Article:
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Caregivers play an important role in supporting their loved one at every stage of the cancer journey. As the needs and symptoms of the cancer patient fluctuate, so do the needs and well-being of the caregiver. Caregivers should be included in routine assessment and care planning.

Care for yourself. Taking care of yourself equals taking care of your loved one. Caregivers sometimes focus so intently on the physical wellbeing of their loved one that they lose sight of their own physical wellness. 
Know your limitations. Caregiving takes a lot of energy and can take a toll on the body. Caregivers who accept that their physical well-being is tied to their ability to care for their loved one, will ensure that they take their own health seriously. 


Stress and eating. Normal routines have changed. Get into a routine of planning meals for yourself to get the nutrition your body needs. 
Unhealthy coping. Over eating, or the use of other addictive substances, can be especially tempting when experiencing intense emotions and feeling stressed. You may want to reach out to a Buddy for support, or a mental health counselor.
Balance. Seek out well balanced meals with recommended amounts of fruits, vegetables, proteins, and carbohydrates. 


Stay hydrated. Caregivers are sometimes given the task of reminding their loved one to drink water as adequate hydration is an essential goal of people undergoing cancer treatment. Commit to drinking just as much water that you’re asking your loved one to drink.
Dehydration. Remember that drinks with caffeine (coffee, soda, tea, etc.) serve to dehydrate the body. Replace with non caffeinated drinks or better yet, water. Reusable water bottles are a great way to stay hydrated.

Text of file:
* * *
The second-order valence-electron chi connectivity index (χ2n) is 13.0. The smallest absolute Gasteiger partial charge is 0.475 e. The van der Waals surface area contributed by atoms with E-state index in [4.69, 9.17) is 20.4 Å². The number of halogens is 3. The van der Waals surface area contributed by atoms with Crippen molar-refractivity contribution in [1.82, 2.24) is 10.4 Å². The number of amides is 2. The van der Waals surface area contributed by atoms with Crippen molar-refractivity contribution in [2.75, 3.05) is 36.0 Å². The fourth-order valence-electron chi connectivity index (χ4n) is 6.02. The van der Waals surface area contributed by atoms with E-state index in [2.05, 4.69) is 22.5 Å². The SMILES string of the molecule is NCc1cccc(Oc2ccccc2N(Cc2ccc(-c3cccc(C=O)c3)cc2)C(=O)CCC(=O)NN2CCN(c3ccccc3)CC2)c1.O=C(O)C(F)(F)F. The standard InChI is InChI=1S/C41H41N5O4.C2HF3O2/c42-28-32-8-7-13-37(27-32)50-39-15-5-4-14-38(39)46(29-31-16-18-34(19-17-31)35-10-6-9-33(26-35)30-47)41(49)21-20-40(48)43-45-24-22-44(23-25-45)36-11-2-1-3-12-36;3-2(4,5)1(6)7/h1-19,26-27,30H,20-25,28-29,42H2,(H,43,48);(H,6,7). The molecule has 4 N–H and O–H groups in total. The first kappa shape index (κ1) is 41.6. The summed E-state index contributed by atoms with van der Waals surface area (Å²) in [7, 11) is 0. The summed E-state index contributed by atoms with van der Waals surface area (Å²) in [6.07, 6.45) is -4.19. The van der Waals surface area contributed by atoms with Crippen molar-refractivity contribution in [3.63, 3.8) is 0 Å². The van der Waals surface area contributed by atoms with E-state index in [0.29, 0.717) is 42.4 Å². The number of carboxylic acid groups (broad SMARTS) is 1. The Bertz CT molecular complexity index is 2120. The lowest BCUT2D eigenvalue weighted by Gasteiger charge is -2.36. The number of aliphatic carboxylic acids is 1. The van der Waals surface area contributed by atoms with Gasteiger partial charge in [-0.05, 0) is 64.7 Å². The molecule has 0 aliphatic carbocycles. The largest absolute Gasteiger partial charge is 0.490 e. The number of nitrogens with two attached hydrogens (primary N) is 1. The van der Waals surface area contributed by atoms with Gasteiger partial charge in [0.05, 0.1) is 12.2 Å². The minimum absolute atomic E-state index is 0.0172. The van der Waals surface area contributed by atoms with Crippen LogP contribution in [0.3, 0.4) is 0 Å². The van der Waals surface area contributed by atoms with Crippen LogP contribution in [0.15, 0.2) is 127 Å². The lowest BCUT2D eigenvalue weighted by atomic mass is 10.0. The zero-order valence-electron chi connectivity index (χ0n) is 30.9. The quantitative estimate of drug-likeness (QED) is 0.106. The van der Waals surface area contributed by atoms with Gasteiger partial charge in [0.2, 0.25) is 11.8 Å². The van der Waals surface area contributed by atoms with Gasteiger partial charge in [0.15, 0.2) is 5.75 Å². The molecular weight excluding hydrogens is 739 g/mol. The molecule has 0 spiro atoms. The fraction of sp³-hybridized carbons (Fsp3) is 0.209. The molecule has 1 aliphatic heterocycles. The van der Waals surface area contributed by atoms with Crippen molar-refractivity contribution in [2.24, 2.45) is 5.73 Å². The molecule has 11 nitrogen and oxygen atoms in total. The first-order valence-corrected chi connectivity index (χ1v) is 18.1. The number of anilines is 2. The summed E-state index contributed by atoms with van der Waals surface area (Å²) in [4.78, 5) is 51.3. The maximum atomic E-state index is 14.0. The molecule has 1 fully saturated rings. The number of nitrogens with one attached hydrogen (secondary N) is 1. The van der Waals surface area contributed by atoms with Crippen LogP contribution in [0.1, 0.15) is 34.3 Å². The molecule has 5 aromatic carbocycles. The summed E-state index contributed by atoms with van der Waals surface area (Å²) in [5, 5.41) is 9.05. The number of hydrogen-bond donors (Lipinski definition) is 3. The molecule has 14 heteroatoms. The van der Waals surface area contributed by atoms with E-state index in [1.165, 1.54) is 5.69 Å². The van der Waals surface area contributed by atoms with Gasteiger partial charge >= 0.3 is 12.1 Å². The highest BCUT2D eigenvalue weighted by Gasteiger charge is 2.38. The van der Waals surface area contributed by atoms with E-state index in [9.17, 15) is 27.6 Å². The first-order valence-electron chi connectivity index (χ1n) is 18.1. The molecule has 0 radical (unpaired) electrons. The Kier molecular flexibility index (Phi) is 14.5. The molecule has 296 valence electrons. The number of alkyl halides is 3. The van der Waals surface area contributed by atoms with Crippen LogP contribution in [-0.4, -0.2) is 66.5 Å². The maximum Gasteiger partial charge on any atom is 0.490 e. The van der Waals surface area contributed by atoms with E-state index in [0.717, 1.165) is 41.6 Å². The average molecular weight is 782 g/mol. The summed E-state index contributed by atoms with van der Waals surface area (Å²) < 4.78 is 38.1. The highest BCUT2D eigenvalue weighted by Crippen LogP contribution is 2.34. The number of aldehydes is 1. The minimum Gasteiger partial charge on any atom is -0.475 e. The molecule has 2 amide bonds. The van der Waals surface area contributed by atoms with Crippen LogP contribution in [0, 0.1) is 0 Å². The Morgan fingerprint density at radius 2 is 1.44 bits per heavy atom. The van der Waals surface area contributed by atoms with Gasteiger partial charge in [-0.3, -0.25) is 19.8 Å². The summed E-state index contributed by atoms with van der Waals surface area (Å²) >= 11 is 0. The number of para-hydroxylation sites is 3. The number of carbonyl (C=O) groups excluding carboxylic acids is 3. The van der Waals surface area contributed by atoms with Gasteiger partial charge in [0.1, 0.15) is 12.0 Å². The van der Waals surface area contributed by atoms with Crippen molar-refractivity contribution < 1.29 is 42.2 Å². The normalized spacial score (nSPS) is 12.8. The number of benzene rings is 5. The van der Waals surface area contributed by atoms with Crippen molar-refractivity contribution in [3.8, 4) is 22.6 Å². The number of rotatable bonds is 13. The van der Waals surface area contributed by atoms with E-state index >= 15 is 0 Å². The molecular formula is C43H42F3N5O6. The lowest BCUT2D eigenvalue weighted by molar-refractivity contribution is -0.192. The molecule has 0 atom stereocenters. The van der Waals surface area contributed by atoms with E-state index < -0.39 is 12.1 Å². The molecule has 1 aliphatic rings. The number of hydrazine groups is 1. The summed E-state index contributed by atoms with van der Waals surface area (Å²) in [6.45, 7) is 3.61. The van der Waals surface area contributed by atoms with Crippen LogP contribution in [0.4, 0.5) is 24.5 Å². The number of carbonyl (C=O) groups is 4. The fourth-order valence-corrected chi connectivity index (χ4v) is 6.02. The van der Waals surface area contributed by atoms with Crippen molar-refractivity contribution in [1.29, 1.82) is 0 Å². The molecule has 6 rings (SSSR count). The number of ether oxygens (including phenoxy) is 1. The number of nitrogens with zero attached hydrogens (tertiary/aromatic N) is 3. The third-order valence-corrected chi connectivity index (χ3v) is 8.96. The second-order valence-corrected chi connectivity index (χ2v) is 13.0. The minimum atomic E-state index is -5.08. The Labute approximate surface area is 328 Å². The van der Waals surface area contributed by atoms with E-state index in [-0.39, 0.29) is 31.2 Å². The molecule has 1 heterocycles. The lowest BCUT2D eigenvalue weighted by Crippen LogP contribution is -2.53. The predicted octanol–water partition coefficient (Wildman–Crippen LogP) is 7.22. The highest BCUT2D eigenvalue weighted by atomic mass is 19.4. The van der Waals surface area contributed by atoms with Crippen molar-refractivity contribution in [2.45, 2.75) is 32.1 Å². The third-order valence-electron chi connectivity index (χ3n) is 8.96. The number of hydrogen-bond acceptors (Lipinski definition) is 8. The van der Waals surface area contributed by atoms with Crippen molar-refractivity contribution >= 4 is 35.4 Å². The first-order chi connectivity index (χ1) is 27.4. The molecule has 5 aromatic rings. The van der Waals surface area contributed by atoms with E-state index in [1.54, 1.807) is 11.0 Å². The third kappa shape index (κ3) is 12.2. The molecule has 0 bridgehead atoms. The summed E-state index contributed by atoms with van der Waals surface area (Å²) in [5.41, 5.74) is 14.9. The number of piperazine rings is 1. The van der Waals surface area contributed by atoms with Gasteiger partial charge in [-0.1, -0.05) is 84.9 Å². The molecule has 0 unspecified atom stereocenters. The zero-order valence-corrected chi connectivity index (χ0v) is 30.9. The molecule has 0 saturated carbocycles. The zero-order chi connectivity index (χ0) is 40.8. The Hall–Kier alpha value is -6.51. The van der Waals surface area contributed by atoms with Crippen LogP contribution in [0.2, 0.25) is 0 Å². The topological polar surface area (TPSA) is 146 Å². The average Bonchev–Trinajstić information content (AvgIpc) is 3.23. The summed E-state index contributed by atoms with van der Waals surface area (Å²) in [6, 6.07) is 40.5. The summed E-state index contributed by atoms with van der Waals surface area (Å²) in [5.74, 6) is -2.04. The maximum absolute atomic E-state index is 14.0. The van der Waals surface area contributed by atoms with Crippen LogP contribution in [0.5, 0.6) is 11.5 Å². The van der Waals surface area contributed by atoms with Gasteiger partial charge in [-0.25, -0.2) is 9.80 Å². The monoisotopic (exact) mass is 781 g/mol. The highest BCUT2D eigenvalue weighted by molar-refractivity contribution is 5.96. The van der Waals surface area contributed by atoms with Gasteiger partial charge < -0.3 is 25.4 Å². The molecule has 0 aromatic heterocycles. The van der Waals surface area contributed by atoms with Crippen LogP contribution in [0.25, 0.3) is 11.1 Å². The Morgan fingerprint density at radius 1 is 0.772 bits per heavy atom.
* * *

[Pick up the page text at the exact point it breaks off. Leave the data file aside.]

Stick to the routine. Caregivers should not forgo their exercise routines because of new caregiving duties. One of the best defenses against health ailments is exercise.
Long-term benefits. Since exercise is connected to our energy levels and our mental health, exercise is an essential aspect of caregiving for the long-haul.
Get started. Even a slow walk for 30 minutes may help relieve built up tension in muscles and joints, as well as give you a mental break from the demands of caregiving. 
Be outside. Whenever possible, opt to exercise outside. Many caregivers find benefit in being in nature and getting fresh air. 


Get proper sleep. Without adequate sleep, caregivers cannot expect to provide care in the ways that they intend.
Trouble sleeping? There are many possible sleep problems caused by increases in stress including difficulty falling asleep, difficulty staying asleep, nightmares or night terrors, or sleeping too much. If these issues persist for longer than a month, you may want to talk with a mental health counselor. 
Sleep hygiene. Good sleep hygiene can go a long way in helping you get the sleep you need. Sleep hygiene includes going to bed at the same time every night, using the bed only for sleep or sex - refrain from working, reading, watching tv, etc in bed. Avoid overstimulation from electronic devices. 
Sleep therapy. Research has found cognitive behavioral therapy to be more effective than sleeping medications to help with insomnia. If your sleep problems persist, seek out a mental health therapist who can help you get the sleep you need. 

Medical Care

Take care of yourself. It’s common for caregivers to forgo their own medical care when taking on the caregiving role. Unfortunately, this often creates more problems that interfere with the caregiving responsibilities long term.
Put yourself first. Prioritize your routine screenings and follow-up care. Remember, in order to be the caregiver you want to be, you must take care of yourself first. 

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